tresmts1.jpg
Dave Lake
Tres Mts.

Wednesday, March 16 Showbox at the Market

It might seem bold to name your band Three Mountains. Unless of course you're

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Tres Mts Debuts Their Hard, Soulful Grooves at Inaugural Gig, Last Night at the Showbox

tresmts1.jpg
Dave Lake
Tres Mts.

Wednesday, March 16 Showbox at the Market

It might seem bold to name your band Three Mountains. Unless of course you're a hard-rock supergroup that includes members of Pearl Jam, King's X, and the Fastbacks, in which case it makes perfect sense. It also makes perfect sense when you rock the faces off of all those who attended your first ever gig.

Led by Doug Pinnick of King's X, who resembles a palm tree more than a mountain, and featuring Jeff Ament of Pearl Jam and Richard Stuverud of the Fastbacks, the band's self-titled debut was many years in the making, but was finally unveiled Wednesday at Showbox at the Market. The album was released digitally this week (with CD and vinyl releases following later this month), and the gig also kicked off a mini-tour that will take them to SXSW and eventually the East Coast for a half-dozen shows before concluding with a March 24 appearance on Late Night with Jimmy Fallon.

So what do they sound like? Pretty much what you'd get if you crossed Pearl Jam with King's X, which is to say soulful hard rock with heavy grooves and room to jam. Pinnick has always been one of the most underrated performers in rock, with a unique and powerful voice, a byproduct of his love for Motown and growing up in a Southern Baptist choir. Along with Pearl Jam guitarist Mike McCready--Tres Mts' unofficial fourth member--the band blazed through most of their debut, which ranges from the pounding first single, "My Baby," to the mellow gospel of "God Told Me."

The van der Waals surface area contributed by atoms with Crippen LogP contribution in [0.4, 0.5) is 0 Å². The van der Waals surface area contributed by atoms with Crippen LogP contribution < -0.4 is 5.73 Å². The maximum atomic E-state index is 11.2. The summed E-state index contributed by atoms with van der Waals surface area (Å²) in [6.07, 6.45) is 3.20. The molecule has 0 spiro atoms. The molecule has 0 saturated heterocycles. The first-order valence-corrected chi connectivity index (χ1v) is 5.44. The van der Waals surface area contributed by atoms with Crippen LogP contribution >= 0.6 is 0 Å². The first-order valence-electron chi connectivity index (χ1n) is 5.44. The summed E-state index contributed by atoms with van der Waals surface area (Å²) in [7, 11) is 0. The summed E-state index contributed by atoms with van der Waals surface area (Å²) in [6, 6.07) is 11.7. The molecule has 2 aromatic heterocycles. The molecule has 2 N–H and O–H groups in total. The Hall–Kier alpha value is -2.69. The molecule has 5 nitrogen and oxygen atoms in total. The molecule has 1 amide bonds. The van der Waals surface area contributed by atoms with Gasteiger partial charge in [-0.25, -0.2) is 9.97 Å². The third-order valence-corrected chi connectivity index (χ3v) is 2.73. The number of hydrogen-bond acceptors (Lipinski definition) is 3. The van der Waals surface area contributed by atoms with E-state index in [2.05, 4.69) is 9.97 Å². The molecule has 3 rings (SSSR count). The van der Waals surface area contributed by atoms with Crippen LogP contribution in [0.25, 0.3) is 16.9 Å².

For a first gig, the band seemed well-rehearsed and in sync. There weren't any hiccups during the set, and all four men could hardly contain their smiles. "You're making us feel really good," Pinnick said between songs. The King's X frontman played guitar during the set, not bass like in his other band, his lanky frame topped with a trilby hat. Stuverud's enthusiasm, meanwhile, could hardly be contained, and the ex-Fastbacks drummer could barely keep his rear planted on his seat as he pounded his kit with sticks, mallets, and even maracas, somehow managing to sing lovely harmonies as well. Ament, bearded and bandana'd, and McCready, sporting a green T-shirt with Suffragette City written across it, showed off their arena-rock moves, including some incredible guitar faces from the PJ guitarist, who hammed it up for the crowd and tossed out handfuls of stickers.

For their encore, the band played a trio of covers, including Roxy Music's "In Every Dream Home's a Heartache," which McCready kicked off on keyboards; ZZ Top's "La Grange"; and Jimi Hendrix's "Fire," which ended the show. With busy years planned for both Pearl Jam and King's X, it's unclear just how active Tres Mts will get to be in the coming months, but if their show at the Showbox Wednesday night was any indication of what we can expect from the band, you won't want to miss their show when it next plays in town (or comes to yours).

Overheard from the stage: "I need a raspberry kamikaze," said Pinnick, during a break in the set.

Costume change: McCready returned for the encore sporting a collared shirt and black blazer over his T-shirt.

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